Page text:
On Writing & Publishing by Robin D. Owens

Personal notes on writing techniques, writing a novel, my writing career and threading your way through publishing a book.

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Location: Denver, United States

RITA Award Winning Author -- that's like the Oscar, folks! Futuristic/Fantasy Romance and Fantasy with Romantic Subplots.

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Monday, May 15, 2006

Copy Edits. Heart Quest

Well, it's 6:49 am and the copy edits are at FED EX to go out at 7:30 pm. When it's true that a writer can polish a manuscript ad infinitum, I definitely reached the stage where if my editor wanted my heroine to exclaim, Trif DID exclaim. I didn't care to change it.

I'd started on my own edits in landscape 2 pages per each side and gotten about 1/4 of the way through. I finished reading that, then transferred my corrections to the copy edited ms. I think I had a different editor as I could tell this one smoked (and I could tell it on my pages. I suppose my stuff smells like eau de cat). Usually they give me the same copy editor.

Then I glanced through the ms. for any questions left by the copy editor and my editor and answered, fixed them. THEN I glanced at my critique and first readers comments and went through them and fixed what I thought I could...and sometimes this sounded like real crap -- but there IS the galley stage and we should be back on time, now, I hope, so I could get 10 days (I say with incredible optimism).

Page 96 was missing. I printed out a new page 96 and made my edit, but it won't have the copy editor's marks.

I changed 2 characters names. I added some lines here and there, and a 1 page set up for Heart Match.

So, I'm exhausted, and will probably try and take a nap in my sunlit bedroom, then eat breakfast and get back to a climactic moment in Protector of the Faith.

One other thing, Berkley's punctuation is nothing like my own (I am not well-grounded in any punctuation) so if I wanted to conform my ms. to look like the copy edits I would have to change EVERY PAGE. I am not kidding. So usually, when I send out my ARCs, I change the substantive lines, then leave the rest.

BTW, it took $40+ to copy and $51.00 to FED EX.

May your writing today give you a great feeling of accomplishment.


Blogger Heather Waters said...

I have a tiny bit of sweat trickling down my neck after reading your post. Copy edits in two days. For real? I'm newly sold to Berkley, no steps into the actual process yet, but am, at this very moment, expecting a revision letter from me editor. What is THAT process like? How long is the normal grace period for those.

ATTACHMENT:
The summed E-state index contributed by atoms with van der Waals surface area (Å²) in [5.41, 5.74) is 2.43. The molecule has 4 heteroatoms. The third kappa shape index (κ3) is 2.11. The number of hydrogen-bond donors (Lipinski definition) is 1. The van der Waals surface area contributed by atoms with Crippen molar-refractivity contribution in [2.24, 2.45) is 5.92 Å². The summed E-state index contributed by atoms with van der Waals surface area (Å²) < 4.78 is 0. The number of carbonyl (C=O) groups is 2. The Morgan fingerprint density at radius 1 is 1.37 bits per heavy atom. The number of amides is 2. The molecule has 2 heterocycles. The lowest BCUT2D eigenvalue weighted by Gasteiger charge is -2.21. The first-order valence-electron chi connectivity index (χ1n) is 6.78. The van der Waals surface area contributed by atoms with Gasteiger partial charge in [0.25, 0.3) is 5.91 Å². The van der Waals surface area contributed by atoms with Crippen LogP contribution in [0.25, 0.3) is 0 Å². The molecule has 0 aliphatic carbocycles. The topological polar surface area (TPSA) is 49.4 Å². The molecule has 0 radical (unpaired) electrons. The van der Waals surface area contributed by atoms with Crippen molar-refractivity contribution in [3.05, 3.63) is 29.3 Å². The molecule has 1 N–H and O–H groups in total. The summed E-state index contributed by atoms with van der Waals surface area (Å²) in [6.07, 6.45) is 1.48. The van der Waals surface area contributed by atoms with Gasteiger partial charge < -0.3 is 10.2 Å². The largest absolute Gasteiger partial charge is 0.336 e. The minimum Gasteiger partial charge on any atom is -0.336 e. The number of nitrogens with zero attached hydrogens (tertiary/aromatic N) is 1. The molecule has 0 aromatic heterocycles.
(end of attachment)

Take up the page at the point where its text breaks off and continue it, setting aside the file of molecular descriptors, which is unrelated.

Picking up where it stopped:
THanks for posting this topic. I'm going to go throw up and take a nap, but I'm sure I'll feel a bit better afterward :)

2:55 PM  
Blogger Robin D Owens said...

Heather, take it easy!

Next, I posted a comment to this and it didn't show up!

Anyway, when I got behind on Sorceress of Faith, it carried over to EVERYTHING, so Heart Quest was late. Usually I get a full 10 days from date mailed to date must be in NY, which is about 8 days to work on it, unless the date to be in NY is a Monday, then I must FedEx no later than Sat noon.

I haven't ever received a revsion letter from Berkley, just the copy edits with notes about what my editor wants to see in the book.


8:18 AM  
Blogger Heather Waters said...

Never seen a revision letter? You mean I could possibly get to wait until copy edits to see what changes need to be made? I'm worried about big boo boos, and tend to stress about nothing and everything all the time. I'm not even sure what form revisions come in from Berkley, or whether it's individual from each editor. I suppose I'll find out soon enough :)

5:39 PM  
Blogger Robin D Owens said...

Heather, writers are obsessive, first time authors are VERY obsessive and I think I mentioned once that neurotic writer is redundant. The first time I saw an envelope from Berkley (my contract), I thought it was a letter saying they'd made a terrible mistake...

You will probably just receive the copy edits, especially since your editor hasn't said anything else. There may be changes, but you probably won't have to gut the book -- especially if you sold on a full manuscript...then it should just be minor stuff.

Chill. (yes, I know, easier said than done).


8:49 PM  
Blogger Heather Waters said...

Alas, I am the exception to the rule. I am a new author who sold on proposal alone LOL. Yes, I know, it's unheard of, and to be honest, if I could do it again, I would have preferred selling the whole manuscript rather than the proposal so at least I'd know if I'd "pulled it off".

PS: I love your blog!

10:35 AM  
Blogger Robin D Owens said...


I think you'll be fine. Don't worry about a revision letter unless your editor or agent has told you one would be coming.

Thanks for letting me know you like the blog.


7:59 PM  

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